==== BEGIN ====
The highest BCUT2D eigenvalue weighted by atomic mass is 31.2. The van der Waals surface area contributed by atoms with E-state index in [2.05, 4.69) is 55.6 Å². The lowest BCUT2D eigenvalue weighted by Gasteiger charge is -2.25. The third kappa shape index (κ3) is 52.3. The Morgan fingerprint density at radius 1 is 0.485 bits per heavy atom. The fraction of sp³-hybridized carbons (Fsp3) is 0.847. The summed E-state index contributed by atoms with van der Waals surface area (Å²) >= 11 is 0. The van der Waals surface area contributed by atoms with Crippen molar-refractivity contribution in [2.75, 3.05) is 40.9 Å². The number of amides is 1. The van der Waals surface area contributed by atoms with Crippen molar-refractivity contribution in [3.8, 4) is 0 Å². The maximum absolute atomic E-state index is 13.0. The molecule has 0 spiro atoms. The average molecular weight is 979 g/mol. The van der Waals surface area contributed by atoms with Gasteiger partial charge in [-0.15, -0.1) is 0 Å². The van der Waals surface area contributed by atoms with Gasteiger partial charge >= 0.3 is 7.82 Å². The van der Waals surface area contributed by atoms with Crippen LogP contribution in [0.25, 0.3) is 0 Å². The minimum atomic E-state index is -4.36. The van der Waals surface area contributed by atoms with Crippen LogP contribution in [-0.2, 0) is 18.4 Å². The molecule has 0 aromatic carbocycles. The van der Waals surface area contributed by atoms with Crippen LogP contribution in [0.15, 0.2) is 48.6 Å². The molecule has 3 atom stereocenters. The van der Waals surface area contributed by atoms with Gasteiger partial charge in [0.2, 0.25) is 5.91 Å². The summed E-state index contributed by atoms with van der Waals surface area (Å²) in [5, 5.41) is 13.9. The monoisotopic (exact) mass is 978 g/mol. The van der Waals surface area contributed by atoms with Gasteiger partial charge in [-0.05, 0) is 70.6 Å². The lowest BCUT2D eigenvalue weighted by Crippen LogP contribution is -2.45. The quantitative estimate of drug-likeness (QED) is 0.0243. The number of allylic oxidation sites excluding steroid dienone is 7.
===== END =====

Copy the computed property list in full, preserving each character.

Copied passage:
The highest BCUT2D eigenvalue weighted by atomic mass is 31.2. The van der Waals surface area contributed by atoms with E-state index in [2.05, 4.69) is 55.6 Å². The lowest BCUT2D eigenvalue weighted by Gasteiger charge is -2.25. The third kappa shape index (κ3) is 52.3. The Morgan fingerprint density at radius 1 is 0.485 bits per heavy atom. The fraction of sp³-hybridized carbons (Fsp3) is 0.847. The summed E-state index contributed by atoms with van der Waals surface area (Å²) >= 11 is 0. The van der Waals surface area contributed by atoms with Crippen molar-refractivity contribution in [2.75, 3.05) is 40.9 Å². The number of amides is 1. The van der Waals surface area contributed by atoms with Crippen molar-refractivity contribution in [3.8, 4) is 0 Å². The maximum absolute atomic E-state index is 13.0. The molecule has 0 spiro atoms. The average molecular weight is 979 g/mol. The van der Waals surface area contributed by atoms with Gasteiger partial charge in [-0.15, -0.1) is 0 Å². The van der Waals surface area contributed by atoms with Gasteiger partial charge >= 0.3 is 7.82 Å². The van der Waals surface area contributed by atoms with Crippen LogP contribution in [0.25, 0.3) is 0 Å². The minimum atomic E-state index is -4.36. The van der Waals surface area contributed by atoms with Crippen LogP contribution in [-0.2, 0) is 18.4 Å². The molecule has 0 aromatic carbocycles. The van der Waals surface area contributed by atoms with Crippen LogP contribution in [0.15, 0.2) is 48.6 Å². The molecule has 3 atom stereocenters. The van der Waals surface area contributed by atoms with Gasteiger partial charge in [0.2, 0.25) is 5.91 Å². The summed E-state index contributed by atoms with van der Waals surface area (Å²) in [5, 5.41) is 13.9. The monoisotopic (exact) mass is 978 g/mol. The van der Waals surface area contributed by atoms with Gasteiger partial charge in [-0.05, 0) is 70.6 Å². The lowest BCUT2D eigenvalue weighted by Crippen LogP contribution is -2.45. The quantitative estimate of drug-likeness (QED) is 0.0243. The number of allylic oxidation sites excluding steroid dienone is 7.